The Giants still are last in the National League West, hitting is poor and the pitching not what was expected — and now Derek Holland is on the injured list, Ty Blach having been called up from Sacramento.

“This is a game of momentum,” Samardzija said of baseball in general.

Whether the Giants have it is unclear, but they do have a victory over the Dodgers.

Something finally went right.



Kerr on Durant: ‘He’s the most skilled basketball player on earth’

By Art Spander
For Maven Sports

OAKLAND, Calif. — The question was of the present. The answer connected with the past.

Someone asked Steve Kerr whether he had seen anyone play as great in four consecutive games as has Kevin Durant, now the main star on Kerr’s team of stars, the Golden State Warriors.

Read the full story here.

Copyright 2019, The Maven 


For Giants, on edge, wrong play and wrong pitch lead to defeat

By Art Spander

SAN FRANCISCO — They live on the edge. Or, as they did on this Saturday of wind, fog, sunshine and frustration, fall off.

Another team, the Dodgers for example, has the players and the punch to overcome mistakes, a burst of runs correcting whatever failures take place.

But the Giants do not. If they make the wrong call, the wrong play, the wrong pitch, they lose, as they did to the Yankees, 6-4, at Oracle Park.

If it seems the Giants were there, well, they weren’t. Until scoring four runs in the bottom of the ninth, which didn’t prevent a second straight loss to New York but looked better cosmetically than getting shut out.

Still, it was a defeat, and shoved the Giants five games below .500, and we haven’t even reached May. Meaning the situation is apt to become a great deal worse, especially with no one in the starting lineup Saturday hitting above .280 and with Mad Bum, Madison Bumgarner, looking like Bad Bum.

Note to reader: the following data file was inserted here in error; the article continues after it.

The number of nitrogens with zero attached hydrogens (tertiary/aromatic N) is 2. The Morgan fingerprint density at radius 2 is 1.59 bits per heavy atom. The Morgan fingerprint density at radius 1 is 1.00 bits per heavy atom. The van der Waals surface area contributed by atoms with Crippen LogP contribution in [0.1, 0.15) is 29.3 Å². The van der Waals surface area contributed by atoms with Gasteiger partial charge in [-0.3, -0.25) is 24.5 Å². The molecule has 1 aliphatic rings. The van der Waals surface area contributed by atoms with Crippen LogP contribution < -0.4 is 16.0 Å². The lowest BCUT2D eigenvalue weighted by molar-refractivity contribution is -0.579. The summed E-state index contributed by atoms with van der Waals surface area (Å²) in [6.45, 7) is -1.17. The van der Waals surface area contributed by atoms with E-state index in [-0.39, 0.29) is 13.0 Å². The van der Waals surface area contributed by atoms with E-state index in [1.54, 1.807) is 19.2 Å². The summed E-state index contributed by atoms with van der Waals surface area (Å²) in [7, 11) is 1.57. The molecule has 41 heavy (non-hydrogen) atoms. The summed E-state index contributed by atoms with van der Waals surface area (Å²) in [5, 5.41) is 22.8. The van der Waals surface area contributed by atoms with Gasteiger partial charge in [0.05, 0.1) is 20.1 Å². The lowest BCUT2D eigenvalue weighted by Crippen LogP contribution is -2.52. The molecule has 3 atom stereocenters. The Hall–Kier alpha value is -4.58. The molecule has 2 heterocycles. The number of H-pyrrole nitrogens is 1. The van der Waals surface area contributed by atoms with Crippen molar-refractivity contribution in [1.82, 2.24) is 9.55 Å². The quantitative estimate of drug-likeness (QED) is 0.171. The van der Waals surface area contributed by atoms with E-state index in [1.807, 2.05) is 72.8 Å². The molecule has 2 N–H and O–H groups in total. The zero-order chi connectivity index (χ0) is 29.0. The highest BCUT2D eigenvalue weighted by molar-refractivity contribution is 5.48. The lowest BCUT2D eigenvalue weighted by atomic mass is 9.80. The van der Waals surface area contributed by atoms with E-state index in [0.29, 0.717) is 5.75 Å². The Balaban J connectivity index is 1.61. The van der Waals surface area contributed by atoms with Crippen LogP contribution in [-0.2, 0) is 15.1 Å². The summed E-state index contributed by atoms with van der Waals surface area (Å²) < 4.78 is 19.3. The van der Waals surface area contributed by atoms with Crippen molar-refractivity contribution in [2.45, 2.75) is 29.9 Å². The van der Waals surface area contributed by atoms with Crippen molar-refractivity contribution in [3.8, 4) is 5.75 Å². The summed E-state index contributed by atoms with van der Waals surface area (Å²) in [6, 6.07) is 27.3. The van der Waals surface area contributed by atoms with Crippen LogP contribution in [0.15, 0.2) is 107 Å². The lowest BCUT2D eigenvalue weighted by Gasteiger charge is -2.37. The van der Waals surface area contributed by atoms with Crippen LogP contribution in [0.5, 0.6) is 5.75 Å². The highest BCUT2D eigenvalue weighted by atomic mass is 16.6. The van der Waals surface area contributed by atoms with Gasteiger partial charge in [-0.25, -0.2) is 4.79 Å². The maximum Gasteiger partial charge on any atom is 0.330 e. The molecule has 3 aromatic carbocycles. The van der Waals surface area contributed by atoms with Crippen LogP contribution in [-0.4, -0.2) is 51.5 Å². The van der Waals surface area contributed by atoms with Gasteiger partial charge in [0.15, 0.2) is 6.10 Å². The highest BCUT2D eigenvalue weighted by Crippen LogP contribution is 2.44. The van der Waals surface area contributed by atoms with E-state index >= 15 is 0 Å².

But it was Derek Holland who threw the wrong pitches Saturday, most of all an inside fast ball to Yankees catcher Gary Sanchez with the bases loaded in the top of the fifth. Sanchez drove the ball 467 feet into the bleachers in left center, and like that, a 2-0 game was a 6-0 game.

Bruce Bochy wanted to take the blame. “It was my fault,” said the Giants' manager. “He (Holland) was ahead in the count, 1-2, and he still had his stuff. I gave him a chance to get through. He was making his pitches. He made a mistake.”

Holland said he deserved to take the blame, not the boss. “We were cruising,” Holland insisted. “One pitch took away a whole game. Those guys (his teammates) fought back. That’s what upsets me the most. Letting them down.”

These are upsetting times around the old ballpark. First is the Giants' incapability. Next is the attendance. There were only 33,071 on hand Saturday at what seemed like a marquee game, Giants-Yankees — and a great many in the crowd were cheering for the Yankees. True, it’s still only April, but it was the only game in the region, the Warriors and Sharks both idle Saturday.

Nobody expects the Giants to get a ton of hits and runs, and even in the championship seasons they won on pitching. Still, with Evan Longoria hitting .206, Brandon Crawford .207 and Buster Posey .247, you’re going to need near perfection from the pitchers. It doesn’t exist.

Bumgarner, who started Friday night, gave up two runs in the first. Bumgarner and Holland, two of the Giants big three, each are 1-4. Those combined eight losses are exactly half of the San Francisco total.

Maybe that’s why Bochy chose to squeeze as much as possible out of Holland, to get him confidence as much as to get the team a win. “But his margin of error is not real big,” said the manager, which of course only reflects the Giants as a whole.

San Francisco invariably is playing from behind, trying to extricate itself from a quick deficit.

The Giants did show resolve in the final inning Saturday, Yangervis Solarte hitting a three-run homer and then pinch hitter Erik Kratz hitting a bases-empty home run.  

“One pitch takes us out of the game,” said a rueful Holland. “I was told by an old pitching coach you’re one pitch from greatness and one pitch from humility.”

These are humbling days for the San Francisco Giants.